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IAB Annual Summit Explores The Next $50 Billion

By Nick Price

The Interactive Advertising Bureau (IAB) is celebrating its 20th anniversary this year and the mood was lively at this year’s IAB Annual Leadership Meeting last week. Interactive advertising has become a $50 billion industry, and the theme of the program investigated where the next $50 billion would come from. Leaders in the online advertising and media business took to the stage in Palm Springs to share their insights and weigh in on the elements that would help drive the next wave. From technology, data storytelling, and better user experiences, some of the best minds in the business left us with a lot to think about.
Some of the thought leaders argued that the next $50 billion would come from embracing social media. Marisa Thalberg, Chief Marketing Officer of Taco Bell, thinks that the next $50 billion will come from great storytelling from brands. In her opinion, the digital and social media revolutions create an environment in which marketers work in a Pandora’s box of paradoxes. Her advice to overcoming this new paradigm is to recognize, embrace, and integrate those paradoxes. Jimmy Wales, Founder and Board Member, Wikia, expects the next $50 billion to come from fans, not surprising since Wikia is the largest entertainment fan site in the world.
Other insiders focused on the importance of technology. Sridhar Ramaswamy, Senior Vice President of Ads & Commerce, Google, thinks that mobile is at the heart of the next wave of revenues. Michael Rubenstein, President, AppNexus, credited innovation for the first $50 billion and he expects technology to be the secret to the next wave of success. Still he cautioned the industry to beware of four main challenges: “the ad tech complexity, the rise of walled gardens, consumers moving fast, and some supply chain cracks.”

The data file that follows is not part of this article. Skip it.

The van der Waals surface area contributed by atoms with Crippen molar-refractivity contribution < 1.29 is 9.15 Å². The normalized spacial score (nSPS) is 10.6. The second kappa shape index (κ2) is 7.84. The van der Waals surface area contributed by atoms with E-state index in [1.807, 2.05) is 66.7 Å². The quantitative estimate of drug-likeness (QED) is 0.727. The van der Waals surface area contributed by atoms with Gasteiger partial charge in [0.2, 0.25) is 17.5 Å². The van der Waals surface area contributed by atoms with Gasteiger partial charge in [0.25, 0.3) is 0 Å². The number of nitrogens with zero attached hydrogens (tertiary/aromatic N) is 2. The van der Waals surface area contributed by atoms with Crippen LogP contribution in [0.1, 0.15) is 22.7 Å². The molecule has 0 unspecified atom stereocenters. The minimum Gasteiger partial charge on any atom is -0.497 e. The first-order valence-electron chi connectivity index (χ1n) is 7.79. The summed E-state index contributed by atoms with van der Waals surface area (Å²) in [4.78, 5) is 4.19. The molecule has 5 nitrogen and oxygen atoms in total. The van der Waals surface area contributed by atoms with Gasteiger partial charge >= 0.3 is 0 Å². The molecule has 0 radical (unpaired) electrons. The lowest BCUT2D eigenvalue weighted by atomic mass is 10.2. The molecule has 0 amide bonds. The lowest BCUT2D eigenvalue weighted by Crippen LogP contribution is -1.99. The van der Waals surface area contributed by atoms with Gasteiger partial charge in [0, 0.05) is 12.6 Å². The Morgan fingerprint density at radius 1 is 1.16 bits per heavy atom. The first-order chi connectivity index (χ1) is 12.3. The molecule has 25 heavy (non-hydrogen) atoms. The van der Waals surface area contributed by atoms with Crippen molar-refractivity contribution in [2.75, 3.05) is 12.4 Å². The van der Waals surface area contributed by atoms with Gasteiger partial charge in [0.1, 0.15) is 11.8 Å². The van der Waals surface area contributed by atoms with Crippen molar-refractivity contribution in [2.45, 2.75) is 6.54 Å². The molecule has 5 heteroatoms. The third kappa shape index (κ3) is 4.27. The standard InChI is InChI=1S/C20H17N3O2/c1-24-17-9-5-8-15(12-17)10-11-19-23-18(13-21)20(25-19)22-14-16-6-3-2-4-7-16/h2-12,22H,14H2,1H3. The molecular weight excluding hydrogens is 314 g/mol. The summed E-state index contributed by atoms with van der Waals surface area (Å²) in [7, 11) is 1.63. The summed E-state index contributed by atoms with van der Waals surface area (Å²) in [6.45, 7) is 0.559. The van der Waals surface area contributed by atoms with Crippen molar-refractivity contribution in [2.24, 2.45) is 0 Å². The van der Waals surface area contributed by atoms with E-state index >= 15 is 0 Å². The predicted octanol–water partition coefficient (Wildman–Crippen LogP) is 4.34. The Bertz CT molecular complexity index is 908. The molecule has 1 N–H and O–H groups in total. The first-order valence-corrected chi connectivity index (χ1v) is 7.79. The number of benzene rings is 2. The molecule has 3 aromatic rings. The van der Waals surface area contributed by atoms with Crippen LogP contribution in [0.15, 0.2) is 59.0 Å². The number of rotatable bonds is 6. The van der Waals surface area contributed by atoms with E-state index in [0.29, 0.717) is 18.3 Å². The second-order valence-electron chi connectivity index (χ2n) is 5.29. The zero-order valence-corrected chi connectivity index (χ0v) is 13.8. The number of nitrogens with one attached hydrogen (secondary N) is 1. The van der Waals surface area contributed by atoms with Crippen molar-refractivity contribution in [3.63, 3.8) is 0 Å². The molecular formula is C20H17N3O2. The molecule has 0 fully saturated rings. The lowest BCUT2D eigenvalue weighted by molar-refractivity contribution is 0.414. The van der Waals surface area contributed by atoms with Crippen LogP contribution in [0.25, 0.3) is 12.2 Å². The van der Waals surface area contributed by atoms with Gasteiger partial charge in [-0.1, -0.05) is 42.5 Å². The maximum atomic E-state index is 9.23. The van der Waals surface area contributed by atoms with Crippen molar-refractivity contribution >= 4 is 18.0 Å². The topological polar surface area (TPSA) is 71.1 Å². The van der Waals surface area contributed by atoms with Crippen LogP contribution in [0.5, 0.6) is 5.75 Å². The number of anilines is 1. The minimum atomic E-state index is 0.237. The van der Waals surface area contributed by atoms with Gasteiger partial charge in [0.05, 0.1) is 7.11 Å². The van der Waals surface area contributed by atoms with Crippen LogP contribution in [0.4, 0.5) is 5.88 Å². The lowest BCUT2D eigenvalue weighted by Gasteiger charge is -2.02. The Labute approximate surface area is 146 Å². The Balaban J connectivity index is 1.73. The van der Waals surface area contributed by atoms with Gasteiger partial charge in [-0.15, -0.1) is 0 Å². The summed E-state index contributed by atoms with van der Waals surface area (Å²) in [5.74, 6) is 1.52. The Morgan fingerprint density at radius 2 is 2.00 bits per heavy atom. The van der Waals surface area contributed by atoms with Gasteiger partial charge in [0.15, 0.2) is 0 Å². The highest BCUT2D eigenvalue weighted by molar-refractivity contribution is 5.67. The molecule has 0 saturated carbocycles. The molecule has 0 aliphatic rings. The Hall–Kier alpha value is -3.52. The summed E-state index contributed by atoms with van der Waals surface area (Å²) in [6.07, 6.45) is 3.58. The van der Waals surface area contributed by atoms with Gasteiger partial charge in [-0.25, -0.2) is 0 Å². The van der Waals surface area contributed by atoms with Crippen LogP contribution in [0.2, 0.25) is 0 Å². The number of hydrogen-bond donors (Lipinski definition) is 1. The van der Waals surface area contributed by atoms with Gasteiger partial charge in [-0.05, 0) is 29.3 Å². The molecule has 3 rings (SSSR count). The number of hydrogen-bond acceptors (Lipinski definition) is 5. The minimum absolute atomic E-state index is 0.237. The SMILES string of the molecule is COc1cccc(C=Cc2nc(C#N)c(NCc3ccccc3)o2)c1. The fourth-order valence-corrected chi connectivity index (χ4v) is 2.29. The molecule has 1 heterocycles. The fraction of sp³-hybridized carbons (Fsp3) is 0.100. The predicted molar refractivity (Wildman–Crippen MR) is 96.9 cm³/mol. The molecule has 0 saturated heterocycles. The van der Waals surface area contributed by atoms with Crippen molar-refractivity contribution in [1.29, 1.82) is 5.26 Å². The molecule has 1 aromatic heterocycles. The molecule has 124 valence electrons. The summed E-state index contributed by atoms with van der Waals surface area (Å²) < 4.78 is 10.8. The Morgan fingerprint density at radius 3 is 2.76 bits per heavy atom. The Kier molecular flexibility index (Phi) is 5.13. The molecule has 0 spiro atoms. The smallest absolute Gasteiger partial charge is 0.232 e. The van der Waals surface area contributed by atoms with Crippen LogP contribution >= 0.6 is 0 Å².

Creating great user experiences was also a theme that echoed on the stage of the JW Marriott Palm Desert. Dionne Colvin-Lovely, National Media Director, Toyota, talked about design and great content experiences as the true key to the next $50 billion, in their promise to engage users. The media plan, content and creative at Toyota is all based on consumer behavior. The carmaker aims to create ads that are both relevant and innovative.
The show was not without some controversy. In his opening speech, IAB CEO Randy Rothenberg critiqued “for-profit” ad-blocking companies, insulting their practices and revealing that they had been banned from attending the show. According to Rothenberg, these companies create business models “predicated on censorship of content.” He specifically called out the ad-blocking companies Eyeo and Brave Software, which have a new web browser that blocks third-party tracking and ad serving but looks to replace those ads with ads from within its networks.
Still Scott Cunningham, IAB senior vice president, did address ad blocking in a panel discussing how poor user experiences contributed to their popularity. “Ad blocking is not a crisis – it’s a clarion call from consumers, who are reminding publishers, agencies, marketers and technologist that the user comes first, last and always,” explained the panel’s description.
To combat poor quality ads and bad user experiences, the IAB released new LEAN principles (Light, Encrypted, Ad choice supported, and Non-invasive) that aim to make ads lighter, safer, more privacy-friendly, and less intrusive. Publishers, advertisers, and agencies are encouraged to run their ads through this new system to measure their practices against “rational, reasonable and consumer-friendly performance benchmarks.”
Despite the snowstorm, which hit the North East US – delaying or preventing attendees from joining, the event was a great success. Those in attendance said that this year’s event was intimate, valuable and provided wonderful opportunities to network with peers in the warm California sun.

Nick Price

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